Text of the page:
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Specific smiles mend broken trust

Specific smiles mend broken trust
Specific smiles mend broken trust

According to a recent study by researchers from Queen's University Belfast and the University of Michigan, the nuances of smiling play a crucial role in social interactions, particularly in terms of trust and cooperation. Published in the journal Cognition and Emotion, the study delves into how different types of smiles can influence people’s perceptions and willingness to collaborate.


The researchers identified three distinct types of smiles: reward, dominance, and affiliation. Each type elicits unique responses and has a profound impact on social exchanges. The 'reward smile' is akin to a child’s broad grin upon receiving a treat, while the 'dominance smile' resembles a smirk, often interpreted as a sign of superiority. The 'affiliation smile,' on the other hand, carries a sense of regret or empathy, similar to the expression one might have when consoling a friend.


In the study, participants engaged in various economic games that hinged on trust to generate value. Initially, the subjects exhibited uncooperative behavior, which eroded trust among the participants. The turning point in perceptions came with the type of smile displayed by their partner at the end of each game. Findings revealed that the 'reward' and 'dominance' smiles generally failed to rebuild trust or alter expectations of future behavior positively. These smiles were less effective than a neutral expression or a look of regret. Conversely, the 'affiliation smile' seemed to encourage a desire to mend the relationship and re-establish trust.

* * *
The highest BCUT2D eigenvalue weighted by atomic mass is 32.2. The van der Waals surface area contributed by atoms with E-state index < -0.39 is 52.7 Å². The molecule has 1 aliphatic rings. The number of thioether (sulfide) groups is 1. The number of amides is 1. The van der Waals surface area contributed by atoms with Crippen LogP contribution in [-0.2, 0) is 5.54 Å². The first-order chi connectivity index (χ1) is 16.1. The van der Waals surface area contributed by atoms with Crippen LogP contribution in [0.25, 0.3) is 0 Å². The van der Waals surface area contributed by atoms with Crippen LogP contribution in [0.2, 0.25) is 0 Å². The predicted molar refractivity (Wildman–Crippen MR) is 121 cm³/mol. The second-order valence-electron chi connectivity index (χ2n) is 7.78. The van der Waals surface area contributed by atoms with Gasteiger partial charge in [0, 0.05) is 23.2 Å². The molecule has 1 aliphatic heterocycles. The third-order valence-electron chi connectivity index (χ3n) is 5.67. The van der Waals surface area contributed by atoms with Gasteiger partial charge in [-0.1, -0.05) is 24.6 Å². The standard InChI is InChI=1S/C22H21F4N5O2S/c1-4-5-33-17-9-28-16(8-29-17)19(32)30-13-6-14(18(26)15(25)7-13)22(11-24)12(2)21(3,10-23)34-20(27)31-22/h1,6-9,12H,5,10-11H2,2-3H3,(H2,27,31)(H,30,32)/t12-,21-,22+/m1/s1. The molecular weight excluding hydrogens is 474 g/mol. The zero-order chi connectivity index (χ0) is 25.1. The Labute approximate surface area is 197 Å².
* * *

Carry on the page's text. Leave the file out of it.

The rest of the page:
Dr. Magdalena Rychlowska, who led the research at Queen’s University, underscored the importance of contextualizing smiles. She noted that smiles in negative contexts, such as those often portrayed by movie villains, could be perceived as threatening and unpleasant.


This research sheds light on the complexity of facial expressions in social situations, emphasizing their significant impact on trust and cooperation. Such insights can enhance mental health and well-being by improving interpersonal relationships and social interactions, aligning with Sustainable Development Goal (SDG) 3, which focuses on good health and well-being.


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